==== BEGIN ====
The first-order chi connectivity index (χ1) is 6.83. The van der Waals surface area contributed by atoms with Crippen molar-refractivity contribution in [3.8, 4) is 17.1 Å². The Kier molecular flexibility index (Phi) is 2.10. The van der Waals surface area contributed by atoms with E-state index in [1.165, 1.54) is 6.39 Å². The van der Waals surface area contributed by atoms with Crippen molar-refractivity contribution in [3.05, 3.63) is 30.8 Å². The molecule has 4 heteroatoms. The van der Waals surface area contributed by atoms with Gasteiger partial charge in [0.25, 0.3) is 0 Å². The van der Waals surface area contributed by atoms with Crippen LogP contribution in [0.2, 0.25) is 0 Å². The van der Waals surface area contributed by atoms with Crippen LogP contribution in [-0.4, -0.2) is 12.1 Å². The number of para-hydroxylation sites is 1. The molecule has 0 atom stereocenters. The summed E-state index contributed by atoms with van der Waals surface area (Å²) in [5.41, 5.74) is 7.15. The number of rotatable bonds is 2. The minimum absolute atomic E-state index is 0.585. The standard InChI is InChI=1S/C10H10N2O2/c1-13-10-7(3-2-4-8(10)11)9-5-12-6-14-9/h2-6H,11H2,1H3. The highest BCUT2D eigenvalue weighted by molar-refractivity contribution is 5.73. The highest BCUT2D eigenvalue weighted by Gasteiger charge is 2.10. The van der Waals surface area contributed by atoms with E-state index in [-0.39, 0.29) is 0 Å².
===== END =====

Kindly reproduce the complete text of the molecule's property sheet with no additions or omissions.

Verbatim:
The first-order chi connectivity index (χ1) is 6.83. The van der Waals surface area contributed by atoms with Crippen molar-refractivity contribution in [3.8, 4) is 17.1 Å². The Kier molecular flexibility index (Phi) is 2.10. The van der Waals surface area contributed by atoms with E-state index in [1.165, 1.54) is 6.39 Å². The van der Waals surface area contributed by atoms with Crippen molar-refractivity contribution in [3.05, 3.63) is 30.8 Å². The molecule has 4 heteroatoms. The van der Waals surface area contributed by atoms with Gasteiger partial charge in [0.25, 0.3) is 0 Å². The van der Waals surface area contributed by atoms with Crippen LogP contribution in [0.2, 0.25) is 0 Å². The van der Waals surface area contributed by atoms with Crippen LogP contribution in [-0.4, -0.2) is 12.1 Å². The number of para-hydroxylation sites is 1. The molecule has 0 atom stereocenters. The summed E-state index contributed by atoms with van der Waals surface area (Å²) in [5.41, 5.74) is 7.15. The number of rotatable bonds is 2. The minimum absolute atomic E-state index is 0.585. The standard InChI is InChI=1S/C10H10N2O2/c1-13-10-7(3-2-4-8(10)11)9-5-12-6-14-9/h2-6H,11H2,1H3. The highest BCUT2D eigenvalue weighted by molar-refractivity contribution is 5.73. The highest BCUT2D eigenvalue weighted by Gasteiger charge is 2.10. The van der Waals surface area contributed by atoms with E-state index in [-0.39, 0.29) is 0 Å².